Beyond Words - Language Blog

Humor in the Unexpected: The Bulgarian House of Humor and Satire

When most people think of humor and satire, they probably don't turn to 1970s Bulgaria. But if you lived in the U.S.S.R. during that era, chances are high that you did. Deemed the capital of communist humor, Gabrovo, a town smack-dab in the middle of Bulgaria at the foot of the central Balkans, was awarded in 1972 the honor of housing the House of Humor and Satire, a museum-art gallery featuring traditional local humor art, including cartoons, photographs, paintings, sculptures, and verbal humor. In its heyday during the 1970s and 1980s, busloads of Soviet-bloc tourists descended upon the museum. According to the New York Times, "a large staff published books and magazines of satire and humor, hosted a film festival, staged plays, brought in writers from Punch and The National Lampoon, handed out literary prizes to international stars like Joseph Heller and Kurt Vonnegut." Today, however, the House of Humor and Satire stands nearly empty of tourists, a relic of Soviet power now crumbling but still fully functional.

The foundation of the museum, of course, is Gabrovian humor—a dark, honest humor all its own. Many of the jokes characterizing the town revolve around stinginess and inter-town rivalry, specifically with the neighboring town of Sevlievo, a town noted as one of the wealthiest in Bulgaria. Some of the humorous sayings from Gabrovo are that the people from Gabrovo:

  • cut the tails off of their cats so they can close the door faster when they let the cat out, in order to save heat.
  • turn their clocks off before they go to sleep to save the wear and tear.
  • put green spectacles on their donkeys so that the donkeys will eat shavings, thinking it's hay.
  • invite people to tea and heat the knives so the guests can't take any butter.
  • save money on sweeps by letting a cat down the chimney.

In addition to the humorous sayings that made the town so comically known, various jokes abound:

  • A citizen of Gabrovo throws a party, but too many people show up! He goes to his neighbour….
    “Hi, I've got a big problem! 15 guests showed up but I've only got 10 chairs! Do you have any extras?”
    “Yes, my kids are away at college, so I've got a couple I'm not using”
    “That's perfect; I'll send five to your house.”
  • Why don't people from Gabrovo buy refrigerators?
    Answer: Because they can't be sure the light goes off when the door's closed.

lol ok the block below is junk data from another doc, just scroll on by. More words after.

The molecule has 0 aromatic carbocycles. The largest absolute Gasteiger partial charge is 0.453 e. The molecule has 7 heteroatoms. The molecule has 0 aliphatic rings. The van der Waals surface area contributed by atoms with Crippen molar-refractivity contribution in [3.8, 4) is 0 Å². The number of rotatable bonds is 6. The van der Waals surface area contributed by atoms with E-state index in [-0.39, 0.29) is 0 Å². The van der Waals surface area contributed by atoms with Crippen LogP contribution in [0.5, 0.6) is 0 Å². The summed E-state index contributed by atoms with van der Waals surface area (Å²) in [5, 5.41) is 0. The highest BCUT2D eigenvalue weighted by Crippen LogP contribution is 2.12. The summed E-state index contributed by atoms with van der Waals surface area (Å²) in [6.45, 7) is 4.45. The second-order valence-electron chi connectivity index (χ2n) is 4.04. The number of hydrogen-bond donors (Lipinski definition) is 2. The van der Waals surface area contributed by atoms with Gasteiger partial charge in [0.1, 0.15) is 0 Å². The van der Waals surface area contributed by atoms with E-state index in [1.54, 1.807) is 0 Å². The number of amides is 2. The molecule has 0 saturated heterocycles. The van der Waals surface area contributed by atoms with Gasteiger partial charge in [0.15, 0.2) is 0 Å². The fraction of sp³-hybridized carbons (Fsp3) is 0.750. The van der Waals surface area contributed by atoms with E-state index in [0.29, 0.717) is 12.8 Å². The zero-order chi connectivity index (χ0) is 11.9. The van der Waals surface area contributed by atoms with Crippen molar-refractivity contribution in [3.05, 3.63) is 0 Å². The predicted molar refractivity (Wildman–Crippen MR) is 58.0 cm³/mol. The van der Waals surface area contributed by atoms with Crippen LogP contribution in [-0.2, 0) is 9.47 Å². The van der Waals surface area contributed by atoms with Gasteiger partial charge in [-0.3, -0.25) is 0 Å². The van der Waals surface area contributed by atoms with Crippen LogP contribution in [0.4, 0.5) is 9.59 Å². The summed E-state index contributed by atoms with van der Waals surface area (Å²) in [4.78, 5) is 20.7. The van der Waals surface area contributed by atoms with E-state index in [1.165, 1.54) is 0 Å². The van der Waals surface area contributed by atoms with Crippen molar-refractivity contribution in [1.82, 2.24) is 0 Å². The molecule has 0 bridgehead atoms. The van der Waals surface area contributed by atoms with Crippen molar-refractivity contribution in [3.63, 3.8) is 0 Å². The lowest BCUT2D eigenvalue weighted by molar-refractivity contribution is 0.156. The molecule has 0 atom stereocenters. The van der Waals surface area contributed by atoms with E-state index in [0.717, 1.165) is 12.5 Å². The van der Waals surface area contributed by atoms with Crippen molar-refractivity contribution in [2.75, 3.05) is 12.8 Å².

• Why do people from Gabrovo switch the lamp on and off every now and then when they're reading a book?
    Answer: To save energy while turning pages.
  • Each joke or saying, it can be assumed, would be even funnier in its proper cultural context and language, but one of the more interesting elements about them is their lack of irony (although the museum's motto, "The world lasts because it laughs" is definitely ironic, especially to Westerners). The jokes and sayings characterize a place where material wealth was, originally, in short supply and wit made up the difference.

    In the nineteenth century, industry transformed Gabrovo into the "Manchester of Bulgaria," and many joint-stock companies emerged, as well as factories. Eventually, the town became a cultural hub of Bulgaria with its Racho Stoyanov Drama Theatre, a puppet theater, the Aleko Cinema, the Etar Architectural-Ethnographic Complex (an open-air museum presenting the customs and culture of Bulgaria) and the National Museum of Education. Also, coincidently, Gabrovo is the "longest town in Bulgaria" at 28 km in length, and recently it was named "The best living town in Bulgaria" and the "Greenest (Eco) city." Communist-era Gabrovo and contemporary Gabrovo share everything and little in common, but its emphasis on the comic arts has always prevailed.

    The House of Humor and Satire's director, Tatyana Tsankova, recalled that Communist officials in Sofia, "saw this as an ideological opportunity to address the whole world, especially the Western world, and to show that humor could prosper here under Communism, within limits of course." If nothing else, the House has definitely done this. In a time and place characterized by limitations, the House of Humor and Satire showcased the works of abstract and religious artists—"A crucifixion given an ironic title passed as satire…several dozen images of Buddhas, biblical scenes, grim prostitutes on the Rue Saint-Denis, gloomy landscapes, frowning clowns and angular abstractions, all given ridiculous or ironical titles. A sadder group of pictures is hard to envision."

    Sad, perhaps, but hopeful too—for who knew that humor was not only tolerated but lauded in Communist bloc countries? Even further, as Michael Kimmelman points out in the NYT article, the museum and its humor is a special, "local oddity" in "the more fractured reality of a global age." Like a roadside diner or an antiquated cherry pitter, we cherish what seems old fashioned or, in this case, not so funny. A relic of another time—from the time the Gabrov jokes were originally created to the communist-era museum—Gabrovo represents a glimpse into not only another culture, but another humor.


    Photo by Михал Орела